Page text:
Friday, June 3, 1864

Near Dallas, Georgia

I am withdrawing my troops from the right and moving back to the railroad south of the Allatoona Pass. I wrote to General Thomas:

HDQRS. MILITARY DIVISION OF THE MISSISSIPPI, In the Field, near Dallas, June 3, 1864.
General THOMAS, 
Commanding Army of the Cumberland:

General Hovey’s division, supported by General Butterfield, reached the much-talked of Acworth road today, passing the enemy’s flank. Colonel McCook reports to me his cavalry has been in Acworth; still our left is our weakest point should the enemy attempt it, which I do not apprehend. I wish you to relieve all of General Schofields’ men behind parapets as far as the road which runs from McCook’s headquarters to Marietta, and let him (General Schofield) have all his corps at the main Acworth road. Withdraw General Stanley’s or General Newton’s division, letting the other cover the line, and I will order General McPherson to support it if pressed. I think the rest of your line would be sufficiently strong to be occupying the commanding points and holding the main bodies more massed in rear. As soon as I hear distinctly of General Blair I will withdraw everything beyond Brown’s Mill.

General McPherson reports his trains back all safe from Kingston. I suppose yours also are back or about Burnt Hickory, in which case the wagon escort is near enough to be counted present. If so, I wish you to send a brigade of infantry, section of artillery, and such dismounted cavalry as Colonel McCook can spare, up on the Allatoona road to the works of the Acworth road, and along it to Allatoona Creek, where there is reported a good bridge and ford, to guard and hold that point. I want also a line of couriers to Allatoona, which for the present had better be by Burnt Hickory. Keep your pioneers busy on roads to Allatoona and Burnt Hickory.

Yours, truly,
W. T. SHERMAN, Major-General, Commanding

General Thomas reports:

Major General W. T. SHERMAN,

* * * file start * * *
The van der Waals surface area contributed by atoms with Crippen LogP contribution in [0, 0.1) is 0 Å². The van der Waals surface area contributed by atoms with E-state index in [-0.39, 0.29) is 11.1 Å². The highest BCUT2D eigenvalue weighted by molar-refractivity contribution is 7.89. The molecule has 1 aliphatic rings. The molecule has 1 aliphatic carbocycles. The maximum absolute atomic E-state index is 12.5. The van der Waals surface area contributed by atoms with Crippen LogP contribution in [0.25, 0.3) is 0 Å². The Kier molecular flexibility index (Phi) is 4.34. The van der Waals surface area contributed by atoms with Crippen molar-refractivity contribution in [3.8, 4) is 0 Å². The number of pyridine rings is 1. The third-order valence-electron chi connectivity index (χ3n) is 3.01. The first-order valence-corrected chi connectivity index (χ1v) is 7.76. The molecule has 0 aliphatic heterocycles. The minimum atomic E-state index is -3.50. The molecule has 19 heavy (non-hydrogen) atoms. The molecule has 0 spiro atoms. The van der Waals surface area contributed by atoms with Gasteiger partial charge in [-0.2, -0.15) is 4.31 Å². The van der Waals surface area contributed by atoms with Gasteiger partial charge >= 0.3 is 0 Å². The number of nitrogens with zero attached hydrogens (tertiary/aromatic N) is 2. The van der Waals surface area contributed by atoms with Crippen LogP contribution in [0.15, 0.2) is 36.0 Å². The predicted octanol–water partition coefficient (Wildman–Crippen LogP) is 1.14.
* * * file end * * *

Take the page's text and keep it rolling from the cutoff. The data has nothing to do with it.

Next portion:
Commanding Military Division of the Mississippi:

General Baird succeeded in advancing his lines within a short distance of the house he was firing at this morning, and has his skirmishers beyond. General Palmer’s chief engineer went into Acworth today about 11 a.m., capturing 1 or 2 of the enemy’s vedettes, whom they found there. He went by the Dallas and Allatoona road and the fork which passes the ford you directed me to have guarded today. He reports the road a pretty good one. He says the citizens told him that Hardee’s and Hood’s corps were withdrawing by the road to Big Shanty, which I believe is on the railroad a few miles north of Marietta.

In compliance with your orders,a brigade from Butterfield’s division now guards the upper bridge and ford on Allatoona Creek, on the road to Acworth. Lieutenant Kelly reports his couriers attacked and driven in twice today, one, point on the old Burnt Hickory road between there and Pumpkin Vine Creek. He also reports that the rear guard of a train going to Burnt Hickory from some of the old camps was attacked. I have therefore ordered General Garrard to send two regiments of cavalry thoroughly to scout the country on our right and rear as far as the crossings of the Etowah River toward Kingston.

Very respectfully, your obedient servant,
GEO. H. THOMAS,Major-General, Commanding

I wrote orders to Schofield:

Major-General SCHOFIELD, 
Commanding Army of the Ohio:

Continue until further orders to work to the east around the flank of the enemy unless you can force it without too heavy loss. General Hooker is in close support, and Thomas will keep up the connection.